Nattokinase (NK) reduced levels of proangiogenic factors and proinflammatory cytokines in the OIR. The relative intensity of Western blot assay is defined as the fold change of protein levels with β-actin. NK treatment significantly reduced expressions of VEGF (A), FGF (B), IL-17 (C), IL-6 (D), TNF-α (E), and MCP-1 (F) in the OIR retina. Six retinae from six mice in each group were used for Western blot (2 retinae per sample and 3 independent samples). One sample from each group was loaded for two consecutive lanes. Data are shown as mean ± SD. *P < 0.05, **P < 0.01.
Figure 5.
 
Nattokinase (NK) inhibited proliferation and migration of human umbilical vein endothelial cells (HUVECs) in vitro. (A) Representative images and statistical analysis of VEGF-induced tube formation in HUVECs. Note that NK treatment significantly inhibited tube formation and that blockade of Nrf2 with BRU abolished this effect. (B) Nrf2 silencing using siRNA largely abolished the effect of NK against HUVEC proliferation. (C) Representative images and quantitative data of wounded monolayer of HUVECs with and without treatments. NK attenuated VEGF-induced HUVEC migration which was partially abolished by BRU. (D) Nrf2 silencing using siRNA partially promoted migration in NK-treated HUVECs. BRU, the specific Nrf2 inhibitor Brusotal. Data are shown as mean ± SD. *P < 0.05, **P < 0.01, ***P < 0.001.
Figure 5.
 
Nattokinase (NK) inhibited proliferation and migration of human umbilical vein endothelial cells (HUVECs) in vitro. (A) Representative images and statistical analysis of VEGF-induced tube formation in HUVECs. Note that NK treatment significantly inhibited tube formation and that blockade of Nrf2 with BRU abolished this effect. (B) Nrf2 silencing using siRNA largely abolished the effect of NK against HUVEC proliferation. (C) Representative images and quantitative data of wounded monolayer of HUVECs with and without treatments. NK attenuated VEGF-induced HUVEC migration which was partially abolished by BRU. (D) Nrf2 silencing using siRNA partially promoted migration in NK-treated HUVECs. BRU, the specific Nrf2 inhibitor Brusotal. Data are shown as mean ± SD. *P < 0.05, **P < 0.01, ***P < 0.001.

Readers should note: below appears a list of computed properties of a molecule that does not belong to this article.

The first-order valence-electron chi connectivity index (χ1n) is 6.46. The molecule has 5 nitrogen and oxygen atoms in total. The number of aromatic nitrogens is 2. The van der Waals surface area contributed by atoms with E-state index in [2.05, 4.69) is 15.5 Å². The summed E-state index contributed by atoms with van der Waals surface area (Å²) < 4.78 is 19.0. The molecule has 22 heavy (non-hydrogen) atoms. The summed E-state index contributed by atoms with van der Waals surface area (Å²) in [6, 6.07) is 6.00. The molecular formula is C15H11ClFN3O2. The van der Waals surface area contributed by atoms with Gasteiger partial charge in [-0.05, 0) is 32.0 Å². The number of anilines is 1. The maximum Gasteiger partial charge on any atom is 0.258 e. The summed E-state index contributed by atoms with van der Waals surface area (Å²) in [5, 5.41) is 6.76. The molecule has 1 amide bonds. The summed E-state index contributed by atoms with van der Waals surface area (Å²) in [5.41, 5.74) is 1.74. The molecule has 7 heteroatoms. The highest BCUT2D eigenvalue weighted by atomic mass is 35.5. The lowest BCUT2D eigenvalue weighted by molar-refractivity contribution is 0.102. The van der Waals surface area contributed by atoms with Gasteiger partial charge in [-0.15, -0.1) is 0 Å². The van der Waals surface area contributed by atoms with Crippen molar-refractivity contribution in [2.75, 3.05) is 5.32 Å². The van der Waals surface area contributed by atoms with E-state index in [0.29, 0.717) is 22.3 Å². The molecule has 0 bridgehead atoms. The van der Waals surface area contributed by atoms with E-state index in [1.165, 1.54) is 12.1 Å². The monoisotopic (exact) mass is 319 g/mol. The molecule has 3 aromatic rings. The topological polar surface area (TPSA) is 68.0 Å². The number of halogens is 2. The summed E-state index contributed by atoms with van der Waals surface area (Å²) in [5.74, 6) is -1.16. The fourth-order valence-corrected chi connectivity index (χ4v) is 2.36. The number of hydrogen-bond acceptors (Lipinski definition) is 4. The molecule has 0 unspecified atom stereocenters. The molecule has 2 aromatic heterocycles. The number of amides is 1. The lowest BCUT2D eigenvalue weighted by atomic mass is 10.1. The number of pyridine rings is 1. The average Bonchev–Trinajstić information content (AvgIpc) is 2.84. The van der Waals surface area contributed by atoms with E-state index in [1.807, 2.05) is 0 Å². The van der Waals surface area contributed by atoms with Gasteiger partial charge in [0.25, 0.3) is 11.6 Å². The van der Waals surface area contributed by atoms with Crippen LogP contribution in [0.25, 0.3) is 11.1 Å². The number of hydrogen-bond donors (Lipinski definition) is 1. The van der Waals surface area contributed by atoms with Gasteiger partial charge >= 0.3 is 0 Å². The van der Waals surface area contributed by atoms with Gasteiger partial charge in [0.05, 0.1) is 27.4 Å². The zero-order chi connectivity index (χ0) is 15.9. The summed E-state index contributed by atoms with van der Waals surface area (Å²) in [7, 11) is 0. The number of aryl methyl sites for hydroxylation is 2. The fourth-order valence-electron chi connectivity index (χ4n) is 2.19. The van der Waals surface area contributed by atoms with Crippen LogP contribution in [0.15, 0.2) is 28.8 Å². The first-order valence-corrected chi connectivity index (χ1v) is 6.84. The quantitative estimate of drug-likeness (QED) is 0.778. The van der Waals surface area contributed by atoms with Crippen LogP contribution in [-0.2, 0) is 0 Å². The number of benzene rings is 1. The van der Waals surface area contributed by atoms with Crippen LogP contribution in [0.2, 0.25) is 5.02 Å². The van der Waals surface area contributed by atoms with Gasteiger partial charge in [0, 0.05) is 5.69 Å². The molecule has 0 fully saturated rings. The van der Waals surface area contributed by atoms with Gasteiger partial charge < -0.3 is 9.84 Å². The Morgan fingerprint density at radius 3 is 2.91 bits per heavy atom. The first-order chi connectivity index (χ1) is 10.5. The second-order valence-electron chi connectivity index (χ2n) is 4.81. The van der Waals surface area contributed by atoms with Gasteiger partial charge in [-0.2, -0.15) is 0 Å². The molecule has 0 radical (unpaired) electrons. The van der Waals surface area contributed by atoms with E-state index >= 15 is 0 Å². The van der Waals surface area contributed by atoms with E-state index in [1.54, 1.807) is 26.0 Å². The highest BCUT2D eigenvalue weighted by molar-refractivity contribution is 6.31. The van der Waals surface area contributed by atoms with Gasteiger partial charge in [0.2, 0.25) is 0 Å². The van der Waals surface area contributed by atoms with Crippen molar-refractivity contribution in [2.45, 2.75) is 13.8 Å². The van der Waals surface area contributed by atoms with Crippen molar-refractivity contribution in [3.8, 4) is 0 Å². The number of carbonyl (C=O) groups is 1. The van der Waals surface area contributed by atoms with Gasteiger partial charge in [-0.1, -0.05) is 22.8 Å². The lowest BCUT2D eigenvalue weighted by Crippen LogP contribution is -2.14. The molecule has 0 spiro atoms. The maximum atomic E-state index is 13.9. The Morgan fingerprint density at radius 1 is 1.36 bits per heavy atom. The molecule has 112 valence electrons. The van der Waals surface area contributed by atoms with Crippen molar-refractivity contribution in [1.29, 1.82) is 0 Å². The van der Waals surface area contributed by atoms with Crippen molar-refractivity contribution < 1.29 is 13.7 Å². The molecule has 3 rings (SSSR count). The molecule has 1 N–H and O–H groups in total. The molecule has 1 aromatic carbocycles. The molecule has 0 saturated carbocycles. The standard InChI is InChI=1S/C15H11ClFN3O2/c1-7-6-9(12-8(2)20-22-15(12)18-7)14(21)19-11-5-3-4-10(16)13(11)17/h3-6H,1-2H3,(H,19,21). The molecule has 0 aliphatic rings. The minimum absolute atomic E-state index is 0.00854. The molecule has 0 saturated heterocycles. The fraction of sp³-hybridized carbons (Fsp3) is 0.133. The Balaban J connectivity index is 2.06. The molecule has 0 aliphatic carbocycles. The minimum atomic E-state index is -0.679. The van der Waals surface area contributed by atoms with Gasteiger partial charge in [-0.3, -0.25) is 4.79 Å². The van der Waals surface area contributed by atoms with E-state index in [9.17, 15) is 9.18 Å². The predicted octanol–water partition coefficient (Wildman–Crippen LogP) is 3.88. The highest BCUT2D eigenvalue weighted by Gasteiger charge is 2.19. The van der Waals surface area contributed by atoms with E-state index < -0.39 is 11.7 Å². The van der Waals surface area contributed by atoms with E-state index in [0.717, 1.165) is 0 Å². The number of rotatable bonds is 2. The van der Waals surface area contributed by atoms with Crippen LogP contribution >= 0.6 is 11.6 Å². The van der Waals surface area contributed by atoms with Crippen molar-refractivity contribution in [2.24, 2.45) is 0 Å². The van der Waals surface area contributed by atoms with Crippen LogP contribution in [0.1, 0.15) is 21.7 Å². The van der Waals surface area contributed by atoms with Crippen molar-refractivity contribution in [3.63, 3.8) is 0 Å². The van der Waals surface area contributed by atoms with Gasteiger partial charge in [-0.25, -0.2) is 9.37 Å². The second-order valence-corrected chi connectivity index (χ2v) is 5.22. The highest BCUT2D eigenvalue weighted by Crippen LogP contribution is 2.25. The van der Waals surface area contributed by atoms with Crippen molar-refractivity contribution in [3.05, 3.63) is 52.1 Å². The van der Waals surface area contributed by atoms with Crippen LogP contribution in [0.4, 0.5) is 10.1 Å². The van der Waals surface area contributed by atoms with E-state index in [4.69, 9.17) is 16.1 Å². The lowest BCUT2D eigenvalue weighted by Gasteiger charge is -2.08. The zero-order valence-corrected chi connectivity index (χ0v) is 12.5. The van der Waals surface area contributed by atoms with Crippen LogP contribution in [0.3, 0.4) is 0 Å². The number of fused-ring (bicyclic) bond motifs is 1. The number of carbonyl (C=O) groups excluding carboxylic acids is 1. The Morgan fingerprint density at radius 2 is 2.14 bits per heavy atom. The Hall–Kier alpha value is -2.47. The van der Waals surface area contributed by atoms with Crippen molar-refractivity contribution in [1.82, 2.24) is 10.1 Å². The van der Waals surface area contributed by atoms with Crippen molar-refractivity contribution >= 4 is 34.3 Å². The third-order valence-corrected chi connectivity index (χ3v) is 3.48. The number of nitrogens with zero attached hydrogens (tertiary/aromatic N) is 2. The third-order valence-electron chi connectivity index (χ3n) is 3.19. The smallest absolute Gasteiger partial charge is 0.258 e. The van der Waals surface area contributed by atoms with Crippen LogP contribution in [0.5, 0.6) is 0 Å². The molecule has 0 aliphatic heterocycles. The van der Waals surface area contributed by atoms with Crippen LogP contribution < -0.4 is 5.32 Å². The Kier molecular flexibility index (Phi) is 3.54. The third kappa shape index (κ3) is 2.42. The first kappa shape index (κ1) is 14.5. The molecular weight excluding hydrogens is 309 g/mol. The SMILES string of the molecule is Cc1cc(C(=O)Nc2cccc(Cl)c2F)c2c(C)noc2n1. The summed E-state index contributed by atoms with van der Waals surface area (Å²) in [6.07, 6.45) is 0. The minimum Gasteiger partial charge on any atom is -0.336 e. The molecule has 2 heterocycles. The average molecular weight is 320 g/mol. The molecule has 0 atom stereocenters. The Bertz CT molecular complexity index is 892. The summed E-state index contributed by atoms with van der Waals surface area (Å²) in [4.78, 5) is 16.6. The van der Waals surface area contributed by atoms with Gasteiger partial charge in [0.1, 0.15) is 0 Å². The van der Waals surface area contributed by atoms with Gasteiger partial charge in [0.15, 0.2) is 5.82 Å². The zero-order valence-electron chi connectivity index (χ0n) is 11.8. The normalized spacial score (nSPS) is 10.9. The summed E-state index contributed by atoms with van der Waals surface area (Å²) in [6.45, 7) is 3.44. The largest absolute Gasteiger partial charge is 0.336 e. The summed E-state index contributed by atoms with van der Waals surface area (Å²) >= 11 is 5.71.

Figure 6.
 
Nattokinase (NK) had no toxicity or antiangiogenic effect on the normal retina. Intravitreal injection of NK was performed at P12 and P14 in normal mice. Retina were removed for investigation at P17. (A) Assessment of retinal vessels using retro-orbital injection of FITC-dextran. No significant changes in vascular morphology with NK treatment were observed. Scale bar: 100 µm. (B) Statistical analysis on vascular density were shown. There were six retina and six microscope fields per eye in each group. (C) Images of retinal sections with TUNEL assay were shown. Scale bar: 50 µm. (D) Quantitative data showing TUNEL+ apoptotic cells in the retina. There were six retinae and six microscope fields per eye in each group. (E) A panoramic view of the whole retinal sections with H&E staining, with magnification in the central (location 1), mid-peripheral (location 2), and peripheral (location 3) regions framed by black square. GCL, ganglion cell layer; INL, inner nuclear layer; ONL, outer nuclear layer. Scare bar: 50 µm. (F, G) The total thicknesses in different regions of retina were measured and no significant changes were found. There were six retinae and six microscope fields per retina in each group were used for analysis. Data are shown as mean ± SD. ns, no significance.
Figure 6.
 
Nattokinase (NK) had no toxicity or antiangiogenic effect on the normal retina. Intravitreal injection of NK was performed at P12 and P14 in normal mice. Retina were removed for investigation at P17. (A) Assessment of retinal vessels using retro-orbital injection of FITC-dextran. No significant changes in vascular morphology with NK treatment were observed. Scale bar: 100 µm. (B) Statistical analysis on vascular density were shown. There were six retina and six microscope fields per eye in each group. (C) Images of retinal sections with TUNEL assay were shown. Scale bar: 50 µm. (D) Quantitative data showing TUNEL+ apoptotic cells in the retina. There were six retinae and six microscope fields per eye in each group. (E) A panoramic view of the whole retinal sections with H&E staining, with magnification in the central (location 1), mid-peripheral (location 2), and peripheral (location 3) regions framed by black square. GCL, ganglion cell layer; INL, inner nuclear layer; ONL, outer nuclear layer. Scare bar: 50 µm. (F, G) The total thicknesses in different regions of retina were measured and no significant changes were found. There were six retinae and six microscope fields per retina in each group were used for analysis. Data are shown as mean ± SD. ns, no significance.